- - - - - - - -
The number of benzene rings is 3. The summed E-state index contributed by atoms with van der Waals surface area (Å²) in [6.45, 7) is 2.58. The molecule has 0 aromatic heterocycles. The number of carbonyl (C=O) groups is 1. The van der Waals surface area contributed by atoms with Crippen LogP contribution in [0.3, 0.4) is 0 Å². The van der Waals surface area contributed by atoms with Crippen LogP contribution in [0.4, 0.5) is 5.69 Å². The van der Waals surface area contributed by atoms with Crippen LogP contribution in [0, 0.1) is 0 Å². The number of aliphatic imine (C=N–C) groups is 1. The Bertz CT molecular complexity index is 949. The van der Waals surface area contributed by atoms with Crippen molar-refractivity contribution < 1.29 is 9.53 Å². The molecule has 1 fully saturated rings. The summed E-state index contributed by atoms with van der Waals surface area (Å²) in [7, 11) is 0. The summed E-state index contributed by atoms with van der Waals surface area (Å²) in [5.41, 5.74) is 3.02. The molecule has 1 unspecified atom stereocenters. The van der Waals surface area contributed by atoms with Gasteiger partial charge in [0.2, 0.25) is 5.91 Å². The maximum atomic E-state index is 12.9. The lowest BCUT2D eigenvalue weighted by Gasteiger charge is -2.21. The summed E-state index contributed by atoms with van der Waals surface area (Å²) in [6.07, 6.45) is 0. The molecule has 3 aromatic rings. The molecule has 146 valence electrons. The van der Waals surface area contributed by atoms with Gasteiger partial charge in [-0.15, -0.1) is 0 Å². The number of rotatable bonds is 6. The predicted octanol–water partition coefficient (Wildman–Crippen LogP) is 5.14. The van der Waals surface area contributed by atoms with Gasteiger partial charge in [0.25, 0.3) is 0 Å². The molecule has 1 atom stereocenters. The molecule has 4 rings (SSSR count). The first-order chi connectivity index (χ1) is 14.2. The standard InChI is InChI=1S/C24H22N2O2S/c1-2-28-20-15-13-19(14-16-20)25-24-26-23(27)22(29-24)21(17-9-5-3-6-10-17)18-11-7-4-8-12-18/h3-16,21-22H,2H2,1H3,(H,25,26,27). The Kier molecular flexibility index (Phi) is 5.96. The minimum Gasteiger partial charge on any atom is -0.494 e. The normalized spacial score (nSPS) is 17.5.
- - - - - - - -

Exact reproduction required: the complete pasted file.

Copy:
The number of benzene rings is 3. The summed E-state index contributed by atoms with van der Waals surface area (Å²) in [6.45, 7) is 2.58. The molecule has 0 aromatic heterocycles. The number of carbonyl (C=O) groups is 1. The van der Waals surface area contributed by atoms with Crippen LogP contribution in [0.3, 0.4) is 0 Å². The van der Waals surface area contributed by atoms with Crippen LogP contribution in [0.4, 0.5) is 5.69 Å². The van der Waals surface area contributed by atoms with Crippen LogP contribution in [0, 0.1) is 0 Å². The number of aliphatic imine (C=N–C) groups is 1. The Bertz CT molecular complexity index is 949. The van der Waals surface area contributed by atoms with Crippen molar-refractivity contribution < 1.29 is 9.53 Å². The molecule has 1 fully saturated rings. The summed E-state index contributed by atoms with van der Waals surface area (Å²) in [7, 11) is 0. The summed E-state index contributed by atoms with van der Waals surface area (Å²) in [5.41, 5.74) is 3.02. The molecule has 1 unspecified atom stereocenters. The van der Waals surface area contributed by atoms with Gasteiger partial charge in [0.2, 0.25) is 5.91 Å². The maximum atomic E-state index is 12.9. The lowest BCUT2D eigenvalue weighted by Gasteiger charge is -2.21. The summed E-state index contributed by atoms with van der Waals surface area (Å²) in [6.07, 6.45) is 0. The molecule has 3 aromatic rings. The molecule has 146 valence electrons. The van der Waals surface area contributed by atoms with Gasteiger partial charge in [-0.15, -0.1) is 0 Å². The number of rotatable bonds is 6. The predicted octanol–water partition coefficient (Wildman–Crippen LogP) is 5.14. The van der Waals surface area contributed by atoms with Gasteiger partial charge in [0.25, 0.3) is 0 Å². The molecule has 1 atom stereocenters. The molecule has 4 rings (SSSR count). The first-order chi connectivity index (χ1) is 14.2. The standard InChI is InChI=1S/C24H22N2O2S/c1-2-28-20-15-13-19(14-16-20)25-24-26-23(27)22(29-24)21(17-9-5-3-6-10-17)18-11-7-4-8-12-18/h3-16,21-22H,2H2,1H3,(H,25,26,27). The Kier molecular flexibility index (Phi) is 5.96. The minimum Gasteiger partial charge on any atom is -0.494 e. The normalized spacial score (nSPS) is 17.5.